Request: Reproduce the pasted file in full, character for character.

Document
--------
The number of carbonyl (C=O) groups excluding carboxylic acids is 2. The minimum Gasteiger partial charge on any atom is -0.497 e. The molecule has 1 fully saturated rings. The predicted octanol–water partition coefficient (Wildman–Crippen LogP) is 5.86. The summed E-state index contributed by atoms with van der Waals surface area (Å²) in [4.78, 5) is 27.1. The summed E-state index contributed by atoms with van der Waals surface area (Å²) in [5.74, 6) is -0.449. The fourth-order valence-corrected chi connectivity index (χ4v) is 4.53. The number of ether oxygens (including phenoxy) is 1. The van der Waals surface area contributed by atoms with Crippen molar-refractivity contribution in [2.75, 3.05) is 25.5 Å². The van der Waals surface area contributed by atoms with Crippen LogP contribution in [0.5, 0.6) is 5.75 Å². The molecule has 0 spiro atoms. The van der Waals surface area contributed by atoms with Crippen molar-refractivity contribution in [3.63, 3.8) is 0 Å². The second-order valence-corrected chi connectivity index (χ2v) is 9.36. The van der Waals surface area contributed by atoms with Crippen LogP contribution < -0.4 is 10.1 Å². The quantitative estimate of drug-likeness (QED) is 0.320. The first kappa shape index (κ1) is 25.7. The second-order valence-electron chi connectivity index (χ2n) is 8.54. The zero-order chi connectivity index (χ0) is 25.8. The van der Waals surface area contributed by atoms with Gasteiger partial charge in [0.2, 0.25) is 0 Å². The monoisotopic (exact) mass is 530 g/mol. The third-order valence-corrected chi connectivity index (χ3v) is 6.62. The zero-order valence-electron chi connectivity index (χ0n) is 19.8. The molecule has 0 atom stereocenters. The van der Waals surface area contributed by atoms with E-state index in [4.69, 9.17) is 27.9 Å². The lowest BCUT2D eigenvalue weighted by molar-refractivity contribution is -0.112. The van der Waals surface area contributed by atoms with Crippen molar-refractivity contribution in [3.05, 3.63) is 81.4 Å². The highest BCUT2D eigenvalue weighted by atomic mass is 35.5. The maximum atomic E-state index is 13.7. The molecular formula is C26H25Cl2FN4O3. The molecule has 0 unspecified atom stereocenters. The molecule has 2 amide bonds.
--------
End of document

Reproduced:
The number of carbonyl (C=O) groups excluding carboxylic acids is 2. The minimum Gasteiger partial charge on any atom is -0.497 e. The molecule has 1 fully saturated rings. The predicted octanol–water partition coefficient (Wildman–Crippen LogP) is 5.86. The summed E-state index contributed by atoms with van der Waals surface area (Å²) in [4.78, 5) is 27.1. The summed E-state index contributed by atoms with van der Waals surface area (Å²) in [5.74, 6) is -0.449. The fourth-order valence-corrected chi connectivity index (χ4v) is 4.53. The number of ether oxygens (including phenoxy) is 1. The van der Waals surface area contributed by atoms with Crippen molar-refractivity contribution in [2.75, 3.05) is 25.5 Å². The van der Waals surface area contributed by atoms with Crippen LogP contribution in [0.5, 0.6) is 5.75 Å². The molecule has 0 spiro atoms. The van der Waals surface area contributed by atoms with Crippen molar-refractivity contribution in [3.63, 3.8) is 0 Å². The second-order valence-corrected chi connectivity index (χ2v) is 9.36. The van der Waals surface area contributed by atoms with Crippen LogP contribution < -0.4 is 10.1 Å². The quantitative estimate of drug-likeness (QED) is 0.320. The first kappa shape index (κ1) is 25.7. The second-order valence-electron chi connectivity index (χ2n) is 8.54. The zero-order chi connectivity index (χ0) is 25.8. The van der Waals surface area contributed by atoms with Gasteiger partial charge in [0.2, 0.25) is 0 Å². The monoisotopic (exact) mass is 530 g/mol. The third-order valence-corrected chi connectivity index (χ3v) is 6.62. The zero-order valence-electron chi connectivity index (χ0n) is 19.8. The molecule has 0 atom stereocenters. The van der Waals surface area contributed by atoms with E-state index in [4.69, 9.17) is 27.9 Å². The lowest BCUT2D eigenvalue weighted by molar-refractivity contribution is -0.112. The van der Waals surface area contributed by atoms with Crippen molar-refractivity contribution in [3.05, 3.63) is 81.4 Å². The highest BCUT2D eigenvalue weighted by atomic mass is 35.5. The maximum atomic E-state index is 13.7. The molecular formula is C26H25Cl2FN4O3. The molecule has 0 unspecified atom stereocenters. The molecule has 2 amide bonds.